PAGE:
Singapore at 50: What can other countries learn from its path?

Singapore's economic success has surprised many: Its GDP per capita has shot up from $500 to $55,000 in the last 50 years. Political constraints sometimes pose challenges to residents, but a lack of corruption has kept good governance intact.

Edgar Su/Reuters
Fireworks explode during a Golden Jubilee celebration parade rehearsal in Singapore August 1, 2015.

Fifty years ago, Singapore was a typical Third World country. Today, it’s emblematic of immense economic success.  

How did it get here?

Singapore was forced into independence in 1965 after being expelled from Malaysia. Its GDP per capita income at the time was $500, but today it's $55,000 notes Kishore Mahbubani, dean of Singapore's Lee Kuan Yew School of Public Policy, writing for The Huffington Post.

Many say this miraculous growth was made possible by former Prime Minister Lee Kuan Yew, who has been said to have left behind a “legacy of authoritarian pragmatism.” Lee, who ruled Singapore for 31 years, passed away earlier this year.

Economic welfare indicators depict unequivocal success.

Singapore’s GDP per capita is among the highest in the world, according to Bloomberg, and it also has among the highest proportions of millionaire households.

According to Mr. Mahbubani, the key to Singapore’s success is in their implementation of three policies: meritocracy, pragmatism, and honesty.

He said: “Meritocracy means a country picks its best citizens, not the relatives of the ruling class, to run a country. Pragmatism means that a country does not try to reinvent the wheel. However, implementing 'Honesty' is the hardest thing to do. Corruption is the single biggest reason why most Third World countries have failed. The greatest strength of Singapore's founding fathers was that they were ruthlessly honest. It also helped that they were exceptionally shrewd and cunning.”

One way the nation employed “shrewd and cunning” measures was through constraints on political freedoms.

Politicians have often used defamation suits to bully dissenters and intimidate the foreign press, Bloomberg noted.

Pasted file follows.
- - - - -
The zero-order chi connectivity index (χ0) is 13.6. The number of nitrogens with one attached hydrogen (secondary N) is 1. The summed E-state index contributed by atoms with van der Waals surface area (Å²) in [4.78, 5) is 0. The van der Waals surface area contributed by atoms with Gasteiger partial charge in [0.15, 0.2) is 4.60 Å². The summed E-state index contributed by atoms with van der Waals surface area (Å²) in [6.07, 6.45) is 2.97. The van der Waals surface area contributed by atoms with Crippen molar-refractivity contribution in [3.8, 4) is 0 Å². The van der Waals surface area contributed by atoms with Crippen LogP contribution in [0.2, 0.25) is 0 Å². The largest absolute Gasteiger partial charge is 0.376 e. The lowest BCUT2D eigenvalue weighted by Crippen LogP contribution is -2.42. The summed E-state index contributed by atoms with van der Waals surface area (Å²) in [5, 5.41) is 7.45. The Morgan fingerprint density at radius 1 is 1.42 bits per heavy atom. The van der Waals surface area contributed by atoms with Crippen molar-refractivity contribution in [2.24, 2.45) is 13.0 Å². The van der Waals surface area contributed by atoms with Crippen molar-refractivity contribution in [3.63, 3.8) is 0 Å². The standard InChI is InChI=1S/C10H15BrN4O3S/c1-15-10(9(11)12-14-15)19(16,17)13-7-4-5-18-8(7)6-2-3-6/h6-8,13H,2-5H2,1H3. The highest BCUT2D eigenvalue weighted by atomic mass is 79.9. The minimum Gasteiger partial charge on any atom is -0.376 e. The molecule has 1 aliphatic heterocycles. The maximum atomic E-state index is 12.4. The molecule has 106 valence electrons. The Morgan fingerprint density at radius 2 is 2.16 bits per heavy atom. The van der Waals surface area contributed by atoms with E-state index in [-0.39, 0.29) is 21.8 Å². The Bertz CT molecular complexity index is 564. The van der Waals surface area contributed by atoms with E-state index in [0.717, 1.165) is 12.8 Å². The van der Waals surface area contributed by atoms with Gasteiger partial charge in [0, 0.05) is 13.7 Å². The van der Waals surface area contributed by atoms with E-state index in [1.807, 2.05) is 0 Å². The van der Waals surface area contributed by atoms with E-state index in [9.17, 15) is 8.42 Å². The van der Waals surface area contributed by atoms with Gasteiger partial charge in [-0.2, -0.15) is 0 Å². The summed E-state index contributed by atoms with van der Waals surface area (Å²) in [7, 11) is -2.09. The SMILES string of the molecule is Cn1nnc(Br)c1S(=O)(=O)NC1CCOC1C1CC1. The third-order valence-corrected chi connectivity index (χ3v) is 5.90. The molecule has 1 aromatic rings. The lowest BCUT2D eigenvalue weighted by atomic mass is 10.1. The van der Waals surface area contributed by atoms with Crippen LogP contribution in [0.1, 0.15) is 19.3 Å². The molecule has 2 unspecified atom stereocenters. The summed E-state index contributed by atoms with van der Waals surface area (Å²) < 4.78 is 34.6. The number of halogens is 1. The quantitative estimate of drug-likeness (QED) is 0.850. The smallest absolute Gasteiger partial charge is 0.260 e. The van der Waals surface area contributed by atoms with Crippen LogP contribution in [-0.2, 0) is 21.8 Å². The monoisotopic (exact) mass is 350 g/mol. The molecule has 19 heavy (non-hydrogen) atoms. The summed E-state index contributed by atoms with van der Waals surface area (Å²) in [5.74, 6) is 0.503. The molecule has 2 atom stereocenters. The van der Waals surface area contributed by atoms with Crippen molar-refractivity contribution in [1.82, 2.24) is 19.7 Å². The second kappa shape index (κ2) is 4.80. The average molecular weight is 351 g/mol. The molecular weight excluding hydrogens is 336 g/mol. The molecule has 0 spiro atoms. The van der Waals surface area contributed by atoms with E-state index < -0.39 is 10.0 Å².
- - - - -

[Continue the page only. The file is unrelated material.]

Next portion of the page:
As the Financial Times reports, "Former PM Lee’s silencing of critics resulted in an 'air-conditioned nation' […] which purrs like a machine. It also lacks a richness of debate, divergence, and dissent."

Restrictions on freedom of expression have created a darker dimension to Singapore's success story.

A court sentenced 16-year-old blogger Amos Yee to four weeks’ detention after he criticized Prime Minister Lee in an eight-minute video celebrating his death. He was released on time served in July.

According to The New York Times, Amos was convicted for posting an obscene image and hurting religious feelings because he compared Lee’s supporters unfavorably to Christians.

Singapore has also been condemned for intense government control of the media and its reputation as an “enlightened dictatorship,” Mahbubani noted.

Although the country has held elections every five years, the same political party has stayed in power since the country's inception.

Singapore’s National Day will be celebrated on August 9 – the date of Singapore’s independence 50 years ago – but preparations are already underway.

According to the BBC, an extravaganza costing nearly $15 million will take place in the middle of the city, where 150,000 people are expected to attend.

Some companies are desperate to capitalize on the marketing potential of Singapore’s half century.

"Even supermarkets are in nationalistic overdrive," reports the BBC, "trying to sell shoppers everything from 50 grams more bacon [to] fishcakes shaped in the number 50 for their noodles."

Luxury goods are no exception: Singaporeans can order a special Rolls Royce model commemorating 50 years, according to the BBC.

However, many Singaporeans view such attempts as cash grabs rather than sincere expressions of patriotism. Most residents of the island-city-country feel deeply proud of their home.

Although Singapore has established secure living standards for most of its population, it remains to be seen whether the country can demonstrate leadership on the international stage

Simon Tay, chairman of the Singapore Institute of International Affairs, told CNBC that Singapore excelled in being a successful early-adopter. He especially praised the country's "high capacity for internationalization, for technology and adaptation." But, he warned, it will be much tougher for the country to become a leader.

To move into that role, suggests Tay, Singapore will need to work on "elevating the mentality of the people" and finding a way to increase "civic engagement."

But this doesn’t mean the nation can’t have any influence on global affairs.

Singapore is in a "sweet spot," Frank Lavin, former US ambassador to Singapore (2001-2005) told CNBC, due to its good relations with both US and China.

In the future, he says, Singapore should remain close to both China and the US, increase its presence in the Association of Southeast Asian Nations (ASEAN), and find a way to be "as open as possible to all other powers to enhance its security."

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